According to San Francisco Fed senior economist Galina Hale and research advisor Bart Hobijn, the share of Chinese produced goods in U.S. consumption is not nearly as high as is widely believed.
Surveying data from the Commerce Department, Bureau of Labor Statistics and the Census Bureau, the pair finds that a full 88.5% of goods and services consumed by U.S. households is produced domestically. Of the 11.5% that is imported, goods made in China account for barely more than a quarter ─ or 2.7% of total U.S. consumption spending.
Obviously, if a pair of sneakers made in China costs $70 in the U.S., not all of that retail price goes to the Chinese manufacturer. In fact, the bulk of the retail price pays for the transportation of the sneakers to the U.S, rent for the store where they are sold, profits for shareholders of the U.S. retailer, and the cost of marketing the sneakers. These costs include the salaries, wages and benefits paid to U.S. workers and managers who staff these operations.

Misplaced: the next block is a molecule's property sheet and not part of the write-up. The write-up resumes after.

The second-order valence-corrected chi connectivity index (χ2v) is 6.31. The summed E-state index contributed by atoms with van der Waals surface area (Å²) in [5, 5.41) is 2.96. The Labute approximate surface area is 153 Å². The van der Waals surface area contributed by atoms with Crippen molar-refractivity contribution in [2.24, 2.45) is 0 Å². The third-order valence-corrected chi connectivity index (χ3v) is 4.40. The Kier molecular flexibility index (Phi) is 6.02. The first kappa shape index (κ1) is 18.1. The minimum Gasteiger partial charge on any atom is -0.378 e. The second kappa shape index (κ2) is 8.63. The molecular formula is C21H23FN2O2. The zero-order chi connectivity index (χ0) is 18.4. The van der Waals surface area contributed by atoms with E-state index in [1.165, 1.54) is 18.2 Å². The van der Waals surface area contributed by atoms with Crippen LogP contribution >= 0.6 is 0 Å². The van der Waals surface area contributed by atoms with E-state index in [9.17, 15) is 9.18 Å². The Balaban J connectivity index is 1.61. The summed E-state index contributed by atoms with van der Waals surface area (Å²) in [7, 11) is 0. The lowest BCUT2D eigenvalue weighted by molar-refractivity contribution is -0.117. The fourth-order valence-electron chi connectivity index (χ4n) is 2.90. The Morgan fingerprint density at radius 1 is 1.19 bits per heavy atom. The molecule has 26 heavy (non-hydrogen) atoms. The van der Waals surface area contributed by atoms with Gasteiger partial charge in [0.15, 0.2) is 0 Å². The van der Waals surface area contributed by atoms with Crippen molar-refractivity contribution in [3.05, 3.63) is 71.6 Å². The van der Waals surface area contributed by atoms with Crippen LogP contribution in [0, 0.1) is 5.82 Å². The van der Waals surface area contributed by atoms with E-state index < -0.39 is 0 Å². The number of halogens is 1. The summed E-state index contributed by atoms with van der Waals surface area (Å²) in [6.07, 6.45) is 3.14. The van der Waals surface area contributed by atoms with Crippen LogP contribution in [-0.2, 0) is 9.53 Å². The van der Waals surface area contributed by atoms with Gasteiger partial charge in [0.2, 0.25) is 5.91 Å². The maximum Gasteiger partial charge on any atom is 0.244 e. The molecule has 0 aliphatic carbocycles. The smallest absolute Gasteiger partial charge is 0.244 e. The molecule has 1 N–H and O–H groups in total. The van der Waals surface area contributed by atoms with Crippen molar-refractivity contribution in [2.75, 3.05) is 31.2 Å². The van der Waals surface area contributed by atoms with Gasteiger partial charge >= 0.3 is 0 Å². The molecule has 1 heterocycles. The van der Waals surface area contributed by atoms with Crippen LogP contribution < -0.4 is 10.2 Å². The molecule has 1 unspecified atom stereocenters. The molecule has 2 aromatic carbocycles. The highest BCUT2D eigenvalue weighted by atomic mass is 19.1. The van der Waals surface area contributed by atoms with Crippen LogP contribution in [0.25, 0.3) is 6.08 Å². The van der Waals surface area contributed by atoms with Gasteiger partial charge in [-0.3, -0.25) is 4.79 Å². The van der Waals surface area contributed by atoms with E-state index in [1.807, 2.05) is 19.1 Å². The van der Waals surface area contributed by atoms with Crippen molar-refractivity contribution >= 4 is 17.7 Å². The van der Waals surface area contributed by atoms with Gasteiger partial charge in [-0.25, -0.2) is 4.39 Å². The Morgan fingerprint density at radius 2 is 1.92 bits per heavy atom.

‘On average, of every dollar spent on an item labeled ‘Made in China,’ 55 cents go for services produced in the U.S.,’ Ms. Hale and Mr. Hobijn write. ‘In other words, the U.S. content of ‘Made in China’ is about 55%. The fact that the U.S. content of Chinese goods is much higher than for imports as a whole is mainly due to higher retail and wholesale margins on consumer electronics and clothing than on most other goods and services.’
It gets more complicated. Chinese made parts also go into the 88.5% of U.S. consumption spending devoted to goods made in the U.S. Adding it all up, the researchers conclude that the total share of ‘made in China’ goods in U.S. household consumption is just 1.9%.